Filtering user input in web applications: the basics

Filtering user input in web applications: the basics

SQL Injection. Cross-Site Scripting. These are just two of web application security flaws that can be prevented by effectively filtering user input. Web developers can filter user-supplied input in two ways – either by utilizing white-list or black-list input validation. Each method of input sanitization has their own pros and cons, so I will go through each of them individually.

Black-list input sanitization

Black-list input validation is one of the most common ways user-supplied input can be validated. The way black-list input sanitization works is pretty simple: when a list of disallowed values is created and any of those values appear in a request, the request gets blocked. However, the issue with validating user-supplied input in such a way is that web developers, especially those who are not very keen in the field of web security, are very likely to block only one or very few attack vectors which means that potential attacker would have very many options to choose from when crafting his payload. Nonetheless, there is another option – white-list input validation.

White-list input sanitization

White-list input validation is very similar to black-list input validation in that it also uses values to understand which requests should be blocked, but it works in an opposite way – when using white-list input sanitization, developers provide a list of allowed values as opposed to providing only disallowed values. In most cases, white-list input sanitization is much more effective than black-list input sanitization, but in some cases, it might be very difficult to create an effective white-list filter because white-list input validation is only very effective when all good values are known.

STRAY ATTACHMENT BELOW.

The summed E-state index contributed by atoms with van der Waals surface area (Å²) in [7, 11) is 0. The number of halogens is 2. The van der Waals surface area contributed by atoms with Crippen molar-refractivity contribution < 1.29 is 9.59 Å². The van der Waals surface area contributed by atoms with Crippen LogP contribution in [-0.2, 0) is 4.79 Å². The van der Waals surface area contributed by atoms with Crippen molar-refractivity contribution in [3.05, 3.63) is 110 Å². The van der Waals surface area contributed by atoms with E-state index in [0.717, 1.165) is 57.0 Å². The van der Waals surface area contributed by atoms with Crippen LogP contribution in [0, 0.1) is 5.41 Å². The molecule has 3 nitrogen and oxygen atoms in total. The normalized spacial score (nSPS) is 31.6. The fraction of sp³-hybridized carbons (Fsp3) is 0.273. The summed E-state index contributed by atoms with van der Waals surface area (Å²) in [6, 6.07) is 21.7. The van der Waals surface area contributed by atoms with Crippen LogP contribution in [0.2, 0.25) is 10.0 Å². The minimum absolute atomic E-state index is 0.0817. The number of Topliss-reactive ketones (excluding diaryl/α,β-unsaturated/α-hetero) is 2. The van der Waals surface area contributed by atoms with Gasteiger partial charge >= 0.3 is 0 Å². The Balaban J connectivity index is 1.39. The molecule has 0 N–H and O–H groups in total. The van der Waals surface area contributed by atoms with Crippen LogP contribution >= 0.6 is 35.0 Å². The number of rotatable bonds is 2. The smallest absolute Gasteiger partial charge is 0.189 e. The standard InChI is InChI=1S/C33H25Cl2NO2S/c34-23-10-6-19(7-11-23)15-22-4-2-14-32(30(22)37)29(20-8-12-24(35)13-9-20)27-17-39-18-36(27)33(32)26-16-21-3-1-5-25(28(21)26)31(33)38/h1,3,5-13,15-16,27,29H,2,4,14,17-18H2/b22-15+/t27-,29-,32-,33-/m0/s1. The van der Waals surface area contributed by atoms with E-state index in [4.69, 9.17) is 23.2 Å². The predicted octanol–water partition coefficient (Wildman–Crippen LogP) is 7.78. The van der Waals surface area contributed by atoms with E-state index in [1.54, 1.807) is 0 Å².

Sanitizing input in PHP

Here’s some functions that can be useful when sanitizing input in PHP:

  • htmlspecialchars() or htmlentities() – protects against Cross-Site Scripting attacks by converting characters to HTML entities. It is worth noting that htmlspecialchars() only converts special characters while htmlentities() converts all of the applicable characters;
  • FILTER_SANITIZE_STRING – removes tags from a string (used with the filter_var() function);
  • FILTER_VALIDATE_EMAIL – checks if an email address is valid (used with the filter_var() function);
  • FILTER_SANITIZE_EMAIL – removes all illegal characters from an email address (used with the filter_var() function);
  • FILTER_SANITIZE_URL – removes all illegal characters from a given URL;
  • FILTER_SANITIZE_SPECIAL_CHARS – HTML-encodes special characters;
  • (int) $_GET / $_POST – allows developers to make sure a given parameter is an integer. FILTER_VALIDATE_INT or is_numeric() can also be used;
  • mysql_real_escape_string() – escapes any special characters that are used within a query;
  • strip_tags() – strips HTML and PHP tags from a string;
  • PHP Data Objects (PDO) – while PDO is not a function, it is one of the best ways to protect against SQL Injection attacks by using prepared statements.